That said, biopsies, Gleason scoring, and PSA testing are not perfect, and many men may harbor more aggressive disease. Up until now we have not had a good way to indentify those men.
I strongly believe that personalized genomic information is the future of risk assessment. I am the primary investigator of a large multicenter trial utilizing genomic information from the original prostate biopsy to determine which men can be observed safely and which men should be treated for prostate cancer. The test is called Oncotype DX (Genomic Health, Inc.). We are researching how this information affects doctor and patient decision-making when it comes to prostate cancer. As always, when it comes to helping you make the best decisions about your prostate cancer treatment options, we at the NYC Robotic Institute are leading the way.
I recently returned from participating in the American Urological Association (AUA) annual meeting in San Diego, the largest gathering of urologists in the world. As always, there were many stimulating discussions on new developments and studies around urologic medicine and prostate procedures. I was involved with presenting a large number of studies this year, some of which may be of interest to you:
- One study looked at how to reduce the discomfort caused by urethral catheterization after a robotic assisted radical prostatectomy. Our evidence suggested that a bupivacaine (local anesthetic) dorsal penile block injected after the prostatectomy may be an effective way to reduce penile irritation post-surgery.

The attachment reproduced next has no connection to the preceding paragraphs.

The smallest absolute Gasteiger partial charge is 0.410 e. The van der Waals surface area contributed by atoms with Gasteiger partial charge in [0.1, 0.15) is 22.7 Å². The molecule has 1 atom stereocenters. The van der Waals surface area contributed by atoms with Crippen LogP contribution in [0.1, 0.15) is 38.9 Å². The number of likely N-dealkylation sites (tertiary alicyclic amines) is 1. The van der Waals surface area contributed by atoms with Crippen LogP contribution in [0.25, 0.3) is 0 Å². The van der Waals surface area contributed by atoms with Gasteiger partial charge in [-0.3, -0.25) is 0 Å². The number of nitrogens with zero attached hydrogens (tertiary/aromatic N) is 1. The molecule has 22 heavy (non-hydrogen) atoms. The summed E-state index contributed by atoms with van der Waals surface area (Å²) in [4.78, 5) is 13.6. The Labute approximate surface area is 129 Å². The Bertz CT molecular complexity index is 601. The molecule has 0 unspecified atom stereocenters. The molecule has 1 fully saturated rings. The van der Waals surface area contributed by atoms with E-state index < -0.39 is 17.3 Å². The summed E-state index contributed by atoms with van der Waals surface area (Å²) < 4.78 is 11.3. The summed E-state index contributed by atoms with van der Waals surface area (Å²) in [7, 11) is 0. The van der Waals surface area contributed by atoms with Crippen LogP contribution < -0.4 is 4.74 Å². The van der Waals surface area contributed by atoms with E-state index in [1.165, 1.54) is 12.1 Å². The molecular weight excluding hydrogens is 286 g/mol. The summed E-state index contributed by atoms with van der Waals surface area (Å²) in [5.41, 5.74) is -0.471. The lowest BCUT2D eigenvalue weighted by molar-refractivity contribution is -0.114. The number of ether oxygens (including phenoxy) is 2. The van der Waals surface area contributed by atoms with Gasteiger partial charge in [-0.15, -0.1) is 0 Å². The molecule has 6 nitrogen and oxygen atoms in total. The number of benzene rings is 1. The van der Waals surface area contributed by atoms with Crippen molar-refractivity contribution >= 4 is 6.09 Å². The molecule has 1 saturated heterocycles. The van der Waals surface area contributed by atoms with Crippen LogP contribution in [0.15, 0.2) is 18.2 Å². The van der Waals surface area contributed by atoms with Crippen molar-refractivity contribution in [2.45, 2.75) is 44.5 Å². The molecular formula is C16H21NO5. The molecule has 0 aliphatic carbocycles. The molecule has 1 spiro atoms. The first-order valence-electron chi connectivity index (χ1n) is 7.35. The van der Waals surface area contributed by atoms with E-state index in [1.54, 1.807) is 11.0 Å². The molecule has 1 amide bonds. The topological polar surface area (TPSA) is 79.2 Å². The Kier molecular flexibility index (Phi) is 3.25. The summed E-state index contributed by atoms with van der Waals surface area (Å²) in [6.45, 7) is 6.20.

- We also looked at how minimally invasive robotic nephroureterectomy – the gold standard approach to the management of cancer in the upper urinary tract – can be done safely and efficiently without repositioning the robot, even further reducing the risks of this surgery. I presented a video showing this procedure.
- Dorsal vein ligation helps reduce bleeding during robotic assisted laparoscopic prostatectomy. We presented a review of patients who had undergone standard dorsal vein ligation vs. delayed dorsal vein ligation. Delayed ligation was found to decrease positive margin rates at the apex, which means a decreased risk of disease progression, so this technique has now become standard practice at the NYC Robotic Institute.
- We also presented a study that looked at whether exosomal RNA derived from urine could provide a non-invasive method to examine prostate cancer-related gene signatures and give us information regarding underlying disease prior to a more invasive prostate needle biopsy. We found that exosomal RNA can indeed help accurately predict whether a positive vs. negative needle biopsy will be most likely.